Meet The Creatives Redefining Beauty On Their Own Terms
Thanks to recent cultural shifts, conversations around the concept of beauty have begun to change. Many intersectional factors have brought us to this moment; the birth of third-wave feminism; the rise of social media; the burgeoning body-positivity movement and ideas of self-acceptance that have come with it and, most pressingly, the deafening calls for diversity in front of the camera and beyond. As a result, a new wave of creatives is redefining beauty on their own terms. In the hands of these trailblazing cultural leaders, the future of beauty is inclusive.
British makeup maverick Isamaya Ffrench has been reimagining the possibilities of makeup with her avant-garde, left-of-centre approach to beauty since she came on the scene in 2015 and has since worked with the likes of Tom Ford, Byredo and Burberry. Her own newly launched makeup line is inspired by BDSM (for the uninitiated that is Bondage and Discipline, Dominance and Submission, Sadochism and Masochism). “We are too comfortable sticking to things we know,” she says. “I want to make something that feels different and ever-evolving.”
Jamaican-born hairstylist Cyndia Harvey is considered one of the most exciting stylists of her generation. Her 2017 film This Hair Of Mine – a celebration of Black hair and culture – her braids at the Simone Rocha AW22 catwalk show, the slick-meets-wispy waves at Jacquemus, and the fantastical Afro-meets-punk creation at Schiaparelli, and now her new haircare brand – also called This Hair Of Mine – all challenge the beauty ideal because, she says, “I want to create a future where blackness is nurtured and cared for.”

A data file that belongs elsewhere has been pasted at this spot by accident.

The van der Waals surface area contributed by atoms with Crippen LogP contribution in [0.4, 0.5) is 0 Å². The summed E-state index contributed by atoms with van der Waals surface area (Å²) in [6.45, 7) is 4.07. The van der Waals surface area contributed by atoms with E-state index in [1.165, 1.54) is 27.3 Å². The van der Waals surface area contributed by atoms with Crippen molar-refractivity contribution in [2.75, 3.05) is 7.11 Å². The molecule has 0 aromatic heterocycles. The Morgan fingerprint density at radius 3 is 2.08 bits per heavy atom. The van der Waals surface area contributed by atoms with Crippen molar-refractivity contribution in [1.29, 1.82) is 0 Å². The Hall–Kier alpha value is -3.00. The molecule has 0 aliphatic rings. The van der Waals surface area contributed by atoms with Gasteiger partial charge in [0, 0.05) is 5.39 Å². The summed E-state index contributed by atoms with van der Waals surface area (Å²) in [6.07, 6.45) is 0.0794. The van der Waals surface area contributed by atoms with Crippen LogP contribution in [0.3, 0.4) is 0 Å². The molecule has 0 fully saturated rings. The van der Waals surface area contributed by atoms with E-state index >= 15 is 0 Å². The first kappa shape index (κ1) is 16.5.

Colombian makeup artist Marcelo Gutierrez takes his vibrant visual cues from the underground queer club scene. “My work communicates power, mystique, playfulness, and sexual empowerment,” he says. Using makeup as a means of expression, his bold aesthetic has punctuated the pages of countless magazines, including Vogue, Dazed And Confused and i-D.
Reinterpreting the rich colours and traditional adornments of Punjabi culture, Australian makeup artist Rowi Singh celebrates the beauty of her South Asian roots, after years of trying to repress them. Her culturally infused aesthetic and commitment to inclusivity have seen brands including Fenty Beauty and Anastasia Beverly Hills clamour to collaborate with her.
After having both legs amputated due to a tampon-related case of toxic shock syndrome, American model Lauren Wasser has made it her mission to redefine what we think of as beauty. She returned to the catwalk with her gold prosthetics, recently closing the show for Louis Vuitton’s 2023 Cruise collection. “Beauty within the modelling world has always been focused on perfection,” she says. “That’s just not realistic.”
British pimple-positivity activist Lou Northcote is using her platform to destigmatise acne and uproot the idea of flawless skin as the only definition of beauty. “I am trying to bring awareness to real skin,” she says. “To help others with acne not feel alone, and to challenge the people who say acne is dirty and unclean.”
Devin Halbal AKA hal.baddie rose to TikTok fame thanks to her relatable morning mantras and fresh take on positive affirmations. Never without her selfie stick, she’s one of the industry’s favourite muses. “As a transgender woman who has not yet gotten rid of my facial hair or had any surgeries, I am challenging what it means to be beautiful by simply existing.”
Tish Weinstock is a writer, editor and creative consultant working across beauty, fashion and culture, and is contributing editor at British Vogue